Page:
And so began a rose journey filled with accomplishments, achievements and honors. The flame that lit the rose candle initiating the journey ahead of David happened in 1962 when a hybrid shrub rose raised by David Austin named â€˜Constance Spryâ€™ (a British writer and society floral designer) received rave reviews at the Royal Horticultural Societyâ€™s show at New Hall in Westminister. Crossing of a 1845 Hybrid Gallica, â€˜Belle Isisâ€™ with a 20th century Floribunda, â€˜Dainty Maidâ€™ had given birth to â€˜Constance Spryâ€™ appropriately assigned the international registered codename â€˜AUSfirstâ€™.
But the continuing journey to ultimate
success was fraught with barriers. Many nursery men initially thought such
varieties would not sell. Ignoring his detractors David made the marketing
decision to sell his varieties by himself converting the kitchen table in his
home in Shropshire as distribution central.
Three Varieties Gained Praise In 1983
Recognition of Davidâ€™s creativity and
genius was slowly picking up, but his fortunes changed significantly in 1983
when he introduced three varieties, including a yellow climbing rose with a
fresh tea fragrance, which he named for the well loved horticulturist Graham
Thomas. These three varieties were praised by the press and colleagues, and the
attention transformed his business. â€œEnglish Rosesâ€ had finally arrived.
The Marriage of Old & Modern Roses Had Begun
unique marriage of old roses with moderns had began and by the start of the
21st century he had created well over 200 hybrids embraced and loved by rose
growers all over the world. David Austin Roses quickly developed into a
thriving company which boasted of products sold in almost 50 countries
generating revenue of about $23 million in 2011 through direct sales, garden
centers and licensees.
Because of strict plant quarantine laws
in the USA imports were controlled through a distribution center in Texas.
Anecdotally Steve Jobs, the co-founder of Apple, ordered hundreds of â€˜Constance
Spryâ€™ to adorn a spectacular 100 meter walkway at Appleâ€™s corporate
headquarters in California. In the UK rose enthusiasts visited the nursery or
bought Austin roses by mail order.
Davidâ€™s literary talents started in
1988 with the publication of The Heritage of Roses followed five years
later by the first edition of The English Roses. Then in 2014 came The
Breathing Earth, a collection of his poems drawing on his life experience
and love of nature.
Popularity Worldwide Grew for Austin Roses
In 1990 his eldest son, David J. C.
Austin, joined the business developing David Austin Roses into a global
company, extending their UK operations into Europe, the USA and Japan. In 1992
a new breeding program was adopted – varieties specially for the cut flower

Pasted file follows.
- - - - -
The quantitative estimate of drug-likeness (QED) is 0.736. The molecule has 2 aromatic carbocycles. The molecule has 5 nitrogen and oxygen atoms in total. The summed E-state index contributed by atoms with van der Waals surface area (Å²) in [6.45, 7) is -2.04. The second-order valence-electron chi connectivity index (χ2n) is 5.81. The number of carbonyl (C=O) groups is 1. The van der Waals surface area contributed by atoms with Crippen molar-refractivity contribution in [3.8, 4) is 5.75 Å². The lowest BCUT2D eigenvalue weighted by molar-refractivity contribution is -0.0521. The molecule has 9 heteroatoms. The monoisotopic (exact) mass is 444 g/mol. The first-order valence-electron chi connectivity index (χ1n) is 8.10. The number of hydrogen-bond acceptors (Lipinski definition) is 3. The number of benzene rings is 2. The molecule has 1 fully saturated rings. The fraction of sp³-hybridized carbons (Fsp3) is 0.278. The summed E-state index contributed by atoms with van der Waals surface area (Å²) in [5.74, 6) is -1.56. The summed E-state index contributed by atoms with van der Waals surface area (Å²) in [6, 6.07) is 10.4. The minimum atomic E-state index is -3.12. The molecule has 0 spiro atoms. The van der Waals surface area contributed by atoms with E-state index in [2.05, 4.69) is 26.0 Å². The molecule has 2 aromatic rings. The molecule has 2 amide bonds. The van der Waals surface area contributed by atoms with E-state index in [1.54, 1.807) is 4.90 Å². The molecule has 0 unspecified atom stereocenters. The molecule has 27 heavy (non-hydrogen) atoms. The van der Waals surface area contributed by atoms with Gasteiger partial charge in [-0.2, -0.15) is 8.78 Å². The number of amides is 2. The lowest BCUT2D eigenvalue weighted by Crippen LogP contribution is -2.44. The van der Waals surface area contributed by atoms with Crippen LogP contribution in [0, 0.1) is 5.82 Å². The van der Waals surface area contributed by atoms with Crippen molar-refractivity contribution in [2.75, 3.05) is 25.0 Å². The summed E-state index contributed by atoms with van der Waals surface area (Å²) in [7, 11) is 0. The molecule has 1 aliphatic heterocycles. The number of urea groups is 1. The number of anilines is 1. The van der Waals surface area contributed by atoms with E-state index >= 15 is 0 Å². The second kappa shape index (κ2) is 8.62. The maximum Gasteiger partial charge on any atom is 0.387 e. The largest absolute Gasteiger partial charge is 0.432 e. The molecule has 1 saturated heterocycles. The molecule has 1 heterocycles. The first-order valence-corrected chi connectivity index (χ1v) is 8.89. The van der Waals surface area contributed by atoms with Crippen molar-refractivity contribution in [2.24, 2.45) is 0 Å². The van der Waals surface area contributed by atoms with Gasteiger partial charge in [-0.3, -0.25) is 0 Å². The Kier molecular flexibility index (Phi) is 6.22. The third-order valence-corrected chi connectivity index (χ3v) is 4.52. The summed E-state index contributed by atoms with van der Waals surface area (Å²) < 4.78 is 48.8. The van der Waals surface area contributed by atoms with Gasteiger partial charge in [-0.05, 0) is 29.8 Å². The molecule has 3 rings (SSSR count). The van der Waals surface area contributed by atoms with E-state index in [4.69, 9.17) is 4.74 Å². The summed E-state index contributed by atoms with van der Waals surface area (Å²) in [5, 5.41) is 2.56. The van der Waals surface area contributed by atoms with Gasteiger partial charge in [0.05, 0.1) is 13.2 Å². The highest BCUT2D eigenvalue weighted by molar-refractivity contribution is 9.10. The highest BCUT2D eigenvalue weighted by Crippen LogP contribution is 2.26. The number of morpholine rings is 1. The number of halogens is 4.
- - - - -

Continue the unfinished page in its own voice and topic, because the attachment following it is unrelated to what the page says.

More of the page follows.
trade. Although the first varieties were released in 2004, yet once again David
and his son met with some resistance to this new innovative approach. However,
today the cut roses have become very desirable and special as personal gifts,
to adorn wedding events, and have featured prominently in celebrations such as
the most prestigious Royal Weddings. Varieties most often mentioned as especially
appealing as cutflowers are: â€˜Abraham Darbyâ€™, â€˜Eglantyneâ€™, â€˜Fishermanâ€™s
Friendâ€™, â€˜Jude the Obscureâ€™, and â€˜Sophyâ€™ s Roseâ€™.
Still Remains A Family Business
While David Austin Roses has flourished
with great success, it still remains a family business. For instance, Richard
Austin, David Seniorâ€™s grandson, and son of David Junior, joined the company in
2010 continuing his father and grandfatherâ€™s passion. The David Austin family
affectionately referred to David Senior simply as â€˜Mr Aâ€™.
most rose breeders of his time David admitted that the quest for the perfect
rose was a never ending task, and he always insisted that there was much work
yet to be done. When asked a few years ago if he was planning to retire, David
replied â€œNo, Iâ€™m just as excited about breeding roses now as I was when I
started doing it as a hobby as a 15-year-old. I think my latest roses are some
of the best Iâ€™ve ever produced, but theyâ€™re not perfect. I want to breed a
really good crimson rose and continue improving the disease resistance of our
roses. Thatâ€™s what drives me on – my love of roses, and knowing there are still
better ones to come.â€
Some Famous Quotes Â byÂ DavidÂ C.H.Â Austin
â€œA rose without a fragrance was only half a
â€œThis idea of crossing the old roses with the
modern seemed to me to be such a good thing to doâ€.
â€œI was never that influenced by what other people
said or thought. Iâ€™m sightly dyslexic, and I think I make connections that
other people donâ€™t.â€
â€œI was still an amateur with very little thought of
becoming a professional nurserymenâ€
â€œThere are so many leads – many of them blind
alleys. You need great patience and the skills to recognize what is really
outstanding. Every time I make a cross, I think there is always something more
beautiful to come.â€
â€œThere is nothing more exciting than having 350,000